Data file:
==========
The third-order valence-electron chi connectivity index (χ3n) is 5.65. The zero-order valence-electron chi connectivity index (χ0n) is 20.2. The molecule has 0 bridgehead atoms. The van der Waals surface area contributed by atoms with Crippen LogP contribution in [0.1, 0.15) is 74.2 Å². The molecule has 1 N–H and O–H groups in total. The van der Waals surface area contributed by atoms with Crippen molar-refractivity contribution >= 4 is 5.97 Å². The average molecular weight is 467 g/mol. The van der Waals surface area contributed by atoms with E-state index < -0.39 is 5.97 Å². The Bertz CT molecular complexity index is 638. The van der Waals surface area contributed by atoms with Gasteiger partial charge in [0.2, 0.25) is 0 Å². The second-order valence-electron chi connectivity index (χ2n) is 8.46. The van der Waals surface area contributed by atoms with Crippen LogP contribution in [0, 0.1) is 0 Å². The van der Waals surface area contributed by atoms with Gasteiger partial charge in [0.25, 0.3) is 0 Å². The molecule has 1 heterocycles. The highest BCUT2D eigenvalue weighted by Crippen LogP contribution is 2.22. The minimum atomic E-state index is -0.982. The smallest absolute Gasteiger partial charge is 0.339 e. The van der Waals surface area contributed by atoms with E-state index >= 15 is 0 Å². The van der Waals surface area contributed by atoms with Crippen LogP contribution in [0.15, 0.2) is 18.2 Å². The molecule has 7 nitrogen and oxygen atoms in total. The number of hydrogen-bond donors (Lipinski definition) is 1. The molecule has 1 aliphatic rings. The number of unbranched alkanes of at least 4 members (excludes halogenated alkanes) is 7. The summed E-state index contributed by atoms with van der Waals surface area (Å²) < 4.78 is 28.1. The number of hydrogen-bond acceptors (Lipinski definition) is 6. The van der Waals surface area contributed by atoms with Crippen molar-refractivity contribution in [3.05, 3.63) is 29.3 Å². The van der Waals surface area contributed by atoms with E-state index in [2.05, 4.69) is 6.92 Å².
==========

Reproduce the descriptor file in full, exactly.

The third-order valence-electron chi connectivity index (χ3n) is 5.65. The zero-order valence-electron chi connectivity index (χ0n) is 20.2. The molecule has 0 bridgehead atoms. The van der Waals surface area contributed by atoms with Crippen LogP contribution in [0.1, 0.15) is 74.2 Å². The molecule has 1 N–H and O–H groups in total. The van der Waals surface area contributed by atoms with Crippen molar-refractivity contribution >= 4 is 5.97 Å². The average molecular weight is 467 g/mol. The van der Waals surface area contributed by atoms with E-state index < -0.39 is 5.97 Å². The Bertz CT molecular complexity index is 638. The van der Waals surface area contributed by atoms with Gasteiger partial charge in [0.2, 0.25) is 0 Å². The second-order valence-electron chi connectivity index (χ2n) is 8.46. The van der Waals surface area contributed by atoms with Crippen LogP contribution in [0, 0.1) is 0 Å². The van der Waals surface area contributed by atoms with Gasteiger partial charge in [0.25, 0.3) is 0 Å². The molecule has 1 heterocycles. The highest BCUT2D eigenvalue weighted by Crippen LogP contribution is 2.22. The minimum atomic E-state index is -0.982. The smallest absolute Gasteiger partial charge is 0.339 e. The van der Waals surface area contributed by atoms with E-state index >= 15 is 0 Å². The van der Waals surface area contributed by atoms with Crippen LogP contribution in [0.15, 0.2) is 18.2 Å². The molecule has 7 nitrogen and oxygen atoms in total. The number of hydrogen-bond donors (Lipinski definition) is 1. The molecule has 1 aliphatic rings. The number of unbranched alkanes of at least 4 members (excludes halogenated alkanes) is 7. The summed E-state index contributed by atoms with van der Waals surface area (Å²) < 4.78 is 28.1. The number of hydrogen-bond acceptors (Lipinski definition) is 6. The van der Waals surface area contributed by atoms with Crippen molar-refractivity contribution in [3.05, 3.63) is 29.3 Å². The van der Waals surface area contributed by atoms with E-state index in [2.05, 4.69) is 6.92 Å².